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In Independence, the Kansas City Royals make the final pitch for a new downtown baseball district | CUR 89.3

The Kansas City Royals hosted the latest stop on their community listening tour Wednesday on their proposal to move out of Kauffman Stadium and build a downtown ballpark and surrounding entertainment district.

Royals majority owner John Sherman, team executives and an architectural consultant told an audience at the Midwest Genealogy Center in Independence, Missouri, how the benefits of a downtown stadium would affect the entire metro area economically.

Wednesday’s session, the last of three community listening opportunities, was the only stop outside of Kansas City, Missouri, where concerns largely focused on the proposed stadium’s possible impact on affordability of the lodgings.

Jackson’s East County crowd took the opportunity to ask instead what would be lost if the team leaves the Truman Sports Complex.

“We recognize where ‘The K’ is today and its proximity,” said Brooks Sherman, Royals chief operating officer. But team delegates focused their responses more on the positive impact of a new downtown presence.

Sherman said the new stadium and surrounding neighborhood could attract more than 2,000,000 fans a year.

“To give those fans — whether they’re in Kansas City or from the opposing team — an area with a stadium and development around it,” he said, “that really shines a bright light in a very positive context on the whole region”.

Local businesses affected

Former Independence Mayor Eileen Weir said most of the city’s hotel tax revenue is a direct result of Royals home games.

While he doesn’t expect things to change if the Royals move downtown, Weir said the real impact of a move would be on local small businesses.

“Dixon’s Chili, Hi-Boy, V restaurant — those places, and even QuikTrip, gas stations and supermarkets,” Weir said. “You see people go there before and after a Royals game.”

Other members of the public expressed concern about basic questions like: How much should Jackson County taxpayers pay for the new facility?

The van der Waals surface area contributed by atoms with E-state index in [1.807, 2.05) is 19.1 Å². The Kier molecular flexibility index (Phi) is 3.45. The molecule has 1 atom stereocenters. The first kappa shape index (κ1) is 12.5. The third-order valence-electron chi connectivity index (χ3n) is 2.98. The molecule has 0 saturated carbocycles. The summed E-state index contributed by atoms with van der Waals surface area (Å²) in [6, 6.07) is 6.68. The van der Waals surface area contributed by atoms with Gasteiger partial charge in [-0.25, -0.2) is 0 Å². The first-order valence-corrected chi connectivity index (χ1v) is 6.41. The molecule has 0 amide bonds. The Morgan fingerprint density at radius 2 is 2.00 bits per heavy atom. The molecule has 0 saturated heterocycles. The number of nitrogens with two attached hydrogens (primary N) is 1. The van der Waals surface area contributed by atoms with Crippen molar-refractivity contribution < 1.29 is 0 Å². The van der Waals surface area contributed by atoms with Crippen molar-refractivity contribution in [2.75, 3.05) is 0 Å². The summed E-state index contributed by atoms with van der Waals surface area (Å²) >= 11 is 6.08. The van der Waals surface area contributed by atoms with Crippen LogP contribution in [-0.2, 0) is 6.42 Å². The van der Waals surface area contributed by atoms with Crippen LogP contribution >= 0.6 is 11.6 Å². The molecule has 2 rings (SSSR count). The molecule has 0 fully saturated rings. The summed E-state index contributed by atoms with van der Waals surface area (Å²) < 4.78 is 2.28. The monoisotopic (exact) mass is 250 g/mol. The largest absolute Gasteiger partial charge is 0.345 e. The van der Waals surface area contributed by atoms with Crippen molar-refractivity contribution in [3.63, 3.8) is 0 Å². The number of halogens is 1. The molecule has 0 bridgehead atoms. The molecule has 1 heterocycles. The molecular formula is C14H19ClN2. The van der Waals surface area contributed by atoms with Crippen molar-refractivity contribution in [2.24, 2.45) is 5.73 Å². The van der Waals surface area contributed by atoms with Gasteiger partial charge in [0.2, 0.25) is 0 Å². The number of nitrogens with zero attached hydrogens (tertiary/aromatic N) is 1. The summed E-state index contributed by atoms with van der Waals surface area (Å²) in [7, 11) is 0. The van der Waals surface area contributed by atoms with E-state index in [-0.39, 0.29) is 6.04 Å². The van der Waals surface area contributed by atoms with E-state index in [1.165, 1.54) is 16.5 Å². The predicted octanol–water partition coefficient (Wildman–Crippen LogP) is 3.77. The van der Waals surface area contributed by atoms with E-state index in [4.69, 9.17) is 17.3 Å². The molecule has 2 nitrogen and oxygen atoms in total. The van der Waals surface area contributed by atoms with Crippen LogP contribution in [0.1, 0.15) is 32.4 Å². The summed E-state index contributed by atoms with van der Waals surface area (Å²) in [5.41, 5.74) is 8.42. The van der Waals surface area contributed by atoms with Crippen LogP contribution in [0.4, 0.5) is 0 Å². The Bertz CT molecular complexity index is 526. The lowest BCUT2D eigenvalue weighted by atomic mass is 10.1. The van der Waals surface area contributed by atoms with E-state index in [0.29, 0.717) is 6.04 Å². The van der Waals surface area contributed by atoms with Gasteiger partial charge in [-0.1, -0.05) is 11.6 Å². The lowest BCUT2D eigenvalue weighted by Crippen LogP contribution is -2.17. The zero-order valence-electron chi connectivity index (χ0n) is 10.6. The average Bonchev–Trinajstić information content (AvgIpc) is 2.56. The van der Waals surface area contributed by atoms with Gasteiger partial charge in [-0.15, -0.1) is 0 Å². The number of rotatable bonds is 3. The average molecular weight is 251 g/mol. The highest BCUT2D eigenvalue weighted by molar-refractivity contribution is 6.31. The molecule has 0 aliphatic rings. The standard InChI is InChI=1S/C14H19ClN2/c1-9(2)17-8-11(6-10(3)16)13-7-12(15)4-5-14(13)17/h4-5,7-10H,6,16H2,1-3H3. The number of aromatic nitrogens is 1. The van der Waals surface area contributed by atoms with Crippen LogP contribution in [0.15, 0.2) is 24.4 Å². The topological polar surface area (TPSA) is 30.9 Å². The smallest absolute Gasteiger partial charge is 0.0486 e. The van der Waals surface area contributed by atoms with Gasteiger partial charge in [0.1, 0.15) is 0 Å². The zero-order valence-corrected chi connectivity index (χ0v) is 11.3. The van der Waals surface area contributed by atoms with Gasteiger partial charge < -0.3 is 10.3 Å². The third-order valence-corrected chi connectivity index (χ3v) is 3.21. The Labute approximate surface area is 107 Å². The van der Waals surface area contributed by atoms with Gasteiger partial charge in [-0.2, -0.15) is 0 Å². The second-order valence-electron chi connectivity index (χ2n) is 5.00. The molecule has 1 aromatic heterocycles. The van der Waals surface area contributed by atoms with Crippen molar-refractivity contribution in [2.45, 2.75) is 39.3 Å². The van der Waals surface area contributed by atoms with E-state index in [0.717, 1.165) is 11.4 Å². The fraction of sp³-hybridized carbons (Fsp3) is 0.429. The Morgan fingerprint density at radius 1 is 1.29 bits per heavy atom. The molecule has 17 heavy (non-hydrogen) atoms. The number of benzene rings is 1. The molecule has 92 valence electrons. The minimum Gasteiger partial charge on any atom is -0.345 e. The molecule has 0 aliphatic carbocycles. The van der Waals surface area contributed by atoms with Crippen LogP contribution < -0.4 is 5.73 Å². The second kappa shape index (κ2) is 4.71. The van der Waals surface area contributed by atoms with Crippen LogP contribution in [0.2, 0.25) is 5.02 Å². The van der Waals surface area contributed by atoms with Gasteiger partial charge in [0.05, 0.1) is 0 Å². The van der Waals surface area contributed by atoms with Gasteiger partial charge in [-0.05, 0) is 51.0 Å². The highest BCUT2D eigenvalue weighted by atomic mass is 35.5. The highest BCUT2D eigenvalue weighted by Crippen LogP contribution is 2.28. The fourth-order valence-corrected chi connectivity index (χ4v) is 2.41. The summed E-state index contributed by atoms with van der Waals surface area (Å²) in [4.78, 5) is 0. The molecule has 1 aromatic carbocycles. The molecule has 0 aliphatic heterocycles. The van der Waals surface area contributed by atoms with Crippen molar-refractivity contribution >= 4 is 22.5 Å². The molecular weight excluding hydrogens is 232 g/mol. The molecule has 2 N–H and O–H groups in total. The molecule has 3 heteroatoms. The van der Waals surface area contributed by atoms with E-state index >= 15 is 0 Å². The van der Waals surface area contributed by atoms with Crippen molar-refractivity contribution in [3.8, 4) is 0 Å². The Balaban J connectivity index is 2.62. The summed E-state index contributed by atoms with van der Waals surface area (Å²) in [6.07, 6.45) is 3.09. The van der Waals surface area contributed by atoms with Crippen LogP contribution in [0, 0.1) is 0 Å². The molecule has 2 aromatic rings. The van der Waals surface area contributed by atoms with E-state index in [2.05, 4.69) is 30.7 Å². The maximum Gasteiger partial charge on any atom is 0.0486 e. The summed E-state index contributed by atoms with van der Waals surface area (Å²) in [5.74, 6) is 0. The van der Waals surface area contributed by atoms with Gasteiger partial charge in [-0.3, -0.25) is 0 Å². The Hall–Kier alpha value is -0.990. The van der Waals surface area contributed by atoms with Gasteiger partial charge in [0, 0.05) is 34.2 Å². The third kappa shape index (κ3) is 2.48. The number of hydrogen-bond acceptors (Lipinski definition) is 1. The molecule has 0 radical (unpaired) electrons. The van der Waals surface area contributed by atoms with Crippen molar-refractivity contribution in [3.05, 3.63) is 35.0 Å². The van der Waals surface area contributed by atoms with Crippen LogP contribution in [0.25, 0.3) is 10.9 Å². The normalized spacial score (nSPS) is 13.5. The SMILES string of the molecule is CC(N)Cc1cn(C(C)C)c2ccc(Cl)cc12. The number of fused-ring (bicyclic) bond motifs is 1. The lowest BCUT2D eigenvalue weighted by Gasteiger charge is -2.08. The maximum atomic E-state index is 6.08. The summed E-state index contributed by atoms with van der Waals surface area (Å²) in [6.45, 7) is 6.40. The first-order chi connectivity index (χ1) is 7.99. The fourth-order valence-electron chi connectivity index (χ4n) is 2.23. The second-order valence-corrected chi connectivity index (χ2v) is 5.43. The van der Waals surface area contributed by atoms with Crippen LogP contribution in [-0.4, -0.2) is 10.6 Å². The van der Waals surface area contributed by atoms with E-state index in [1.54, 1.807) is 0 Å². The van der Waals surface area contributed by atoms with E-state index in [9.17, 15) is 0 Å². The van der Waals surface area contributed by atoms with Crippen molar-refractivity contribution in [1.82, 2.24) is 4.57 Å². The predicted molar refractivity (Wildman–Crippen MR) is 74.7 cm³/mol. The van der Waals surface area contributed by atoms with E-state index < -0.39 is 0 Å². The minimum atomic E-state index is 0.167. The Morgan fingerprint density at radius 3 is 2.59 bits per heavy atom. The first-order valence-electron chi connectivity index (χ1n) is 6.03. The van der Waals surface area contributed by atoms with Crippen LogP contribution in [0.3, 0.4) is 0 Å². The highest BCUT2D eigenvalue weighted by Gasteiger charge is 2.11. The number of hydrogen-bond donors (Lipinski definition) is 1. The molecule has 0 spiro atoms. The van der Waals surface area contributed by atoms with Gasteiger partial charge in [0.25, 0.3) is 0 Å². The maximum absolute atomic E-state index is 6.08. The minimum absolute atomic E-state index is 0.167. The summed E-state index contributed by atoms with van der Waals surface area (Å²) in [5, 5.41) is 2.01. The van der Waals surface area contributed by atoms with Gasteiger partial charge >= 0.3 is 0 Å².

Brooks Sherman has not yet been able to provide a clear answer. The current team development proposal depends on Jackson County voters extending a ⅜ cent sales tax to pay for renovations to the Truman Sports Complex.

“You can’t give an exact number on this today,” he said. “That changes with interest rates. This changes to: What is the length of time the tax is deferred?

Majority owner John Sherman, no relation of Brooks Sherman, said the Royals will be the largest investor in the project.

“We believe that to make sure this team thrives in this community for the next 30, 40 or 50 years, we have a world-class ballpark,” he said. “It creates economic activity 365 days a year and that’s why we’re calling for it to be a public partnership.”

As he has at previous community meetings, John Sherman said most of the funding will come from private sources.

The Royals ownership team said maintenance costs at Kauffman Stadium through 2031, when the current lease expires, would equal or exceed the cost to build a new ballpark.

Losing trends

The team didn’t give Kansas City fans much to cheer about in the 2022 season. They finished last in the American League Central, with 65 wins and 97 losses.

“We weren’t happy with the 2022 results,” said John Sherman. “In fact, the most disappointing part is that we expected to be better.”

The Royals also ranked 26th out of 30 teams in overall stadium attendance. Only Pittsburgh, Tampa Bay, Miami and Oakland fared worse.

Many at the meeting noted that the businesses around the stadium thrive even more when the team is winning and more fans attend the matches.

Losing trends on the ground may not help when Jackson County taxpayers are asked to extend the sales tax by ⅜ cents, a move that could come as early as August.

“If it was today, I think it would be very challenging,” said Weir, who has lived in Independence for more than 30 years.

The former mayor said he doesn’t believe the Royals provide enough information — particularly about the site the Royals will ultimately select — for that extension to be granted.

If a tax extension is granted by voters this summer, Sherman expects a three-year construction period, making 2027 the earliest the Royals could move to a new stadium. The current lease with Jackson County runs through 2031.

Team reps have not provided a timetable for when a site will be selected. They’ve narrowed it down to four or five locations, all in the city center.

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